Results of Operations

Three Months Ended September 30, 2012 and 2011

The table below sets forth, for the periods indicated, certain items in our condensed consolidated statements of operations and other pertinent financial and operating data.

(in thousands, except percentages)

                                         For the three       For the three
                                         months ended        months ended            $
                                         September 30,       September 30,       Increase/            %
                                             2012                2011            (Decrease)        Change
Research and development expense        $     2,479,471     $     7,417,477     $ (4,938,006 )           -67 %
Sales and marketing expense                     221,399           2,203,898       (1,982,499 )           -90 %
General and administrative expense            1,169,157           1,278,085         (108,928 )            -9 %
Restructuring                                 2,218,347                   -        2,218,347             100 %
Interest income                                  12,076              45,222          (33,146 )           -73 %

Research and development expenses. During the third quarter of 2012, we continued to incur costs for Study 306B and our open-label extension study, Study 304. Specifically, expenses for the third quarter of 2012 included approximately $0.8 million of direct study costs for Study 306 and $0.4 million for extension studies. During 2011, primary expenditures were associated with the preparation and filing of our Northera NDA, our ongoing Phase II trial of CH-4051, Study 306 and our NOH extension studies. Additionally, we incurred costs during the third quarter of 2011 related to medical affairs activities, including hiring, on a contract basis, a team of medical science liaison employees, generating period costs of $1.1 million. This contract was terminated in conjunction with the restructuring in July 2012. Also contributing to our expenses in both periods were compensation and related costs. As a percentage of operating expenses, excluding the impact of the restructuring, research and development costs were 64% for the third quarter of 2012 and 68% for the same period of 2011.

From inception through September 30, 2012, cumulative research and development expenses related to our major research and development projects were approximately $161.6 million and are detailed as follows:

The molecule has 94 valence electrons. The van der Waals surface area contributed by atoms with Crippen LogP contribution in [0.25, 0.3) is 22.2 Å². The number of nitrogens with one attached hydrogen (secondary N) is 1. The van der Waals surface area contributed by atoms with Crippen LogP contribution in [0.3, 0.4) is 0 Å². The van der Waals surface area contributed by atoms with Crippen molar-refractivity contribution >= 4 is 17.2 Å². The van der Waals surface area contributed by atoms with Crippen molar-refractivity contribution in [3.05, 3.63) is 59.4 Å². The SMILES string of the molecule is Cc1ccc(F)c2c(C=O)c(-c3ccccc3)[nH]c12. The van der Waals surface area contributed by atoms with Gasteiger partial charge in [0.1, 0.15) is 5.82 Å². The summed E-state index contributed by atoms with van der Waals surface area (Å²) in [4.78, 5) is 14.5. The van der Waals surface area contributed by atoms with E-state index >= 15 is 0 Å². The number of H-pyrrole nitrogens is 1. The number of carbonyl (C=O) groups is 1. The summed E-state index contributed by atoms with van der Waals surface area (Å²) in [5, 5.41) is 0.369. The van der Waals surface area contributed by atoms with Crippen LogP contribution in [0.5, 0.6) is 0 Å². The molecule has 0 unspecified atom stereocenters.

Inception through
 (in thousands)                For the quarter ended                     September 30,
                   September 30, 2012         September 30, 2011             2012
 Antifolates      $                 50       $              1,300     $            43,500
 Droxidopa                       2,450                      6,100                 115,600
 I-3D                                -                          -                   2,500
                  $              2,500       $              7,400     $           161,600

Droxidopa. From inception through September 30, 2012, we had spent approximately $115.6 million in research and development expenses on droxidopa. Research and development costs for the Northera Neurogenic OH core program include our Phase III trial, Study 306B, our access and safety program, Study 304, continuing regulatory activity and drug manufacture. Droxidopa-related development costs in the fourth quarter of 2012 are expected to remain at similar levels, including approximately $1.2 million in direct program expenses for Study 306B plus our extension programs for Neurogenic OH patients. We expect to spend approximately $0.3 million to complete these programs in the first quarter of 2013. Currently, we can provide no guidance around the costs of required new trials, if any, which may be necessary for the advancement of our Northera NDA as the design of such a trial, or trials, has not been determined.

Antifolates. From inception through September 30, 2012, we had spent approximately $43.5 million in research and development expenses on our portfolio of antifolates. In May 2012, we announced the top-line results of our completed Phase II trial of CH-4051 in patients with rheumatoid arthritis. Results of this trial indicated that CH-4051 did not demonstrate superior efficacy to methotrexate in the dose range evaluated. While we believe that higher doses of CH-4051 might provide enhanced therapeutic benefit in rheumatoid arthritis and that CH-4051 could be developed for other anti-inflammatory and autoimmune indications, we determined that current resources would be better allocated toward the completion of our Northera development program in Neurogenic OH. Although we continue to evaluate potential partnering opportunities for these compounds we currently have no immediate plans to continue the development of CH-4051.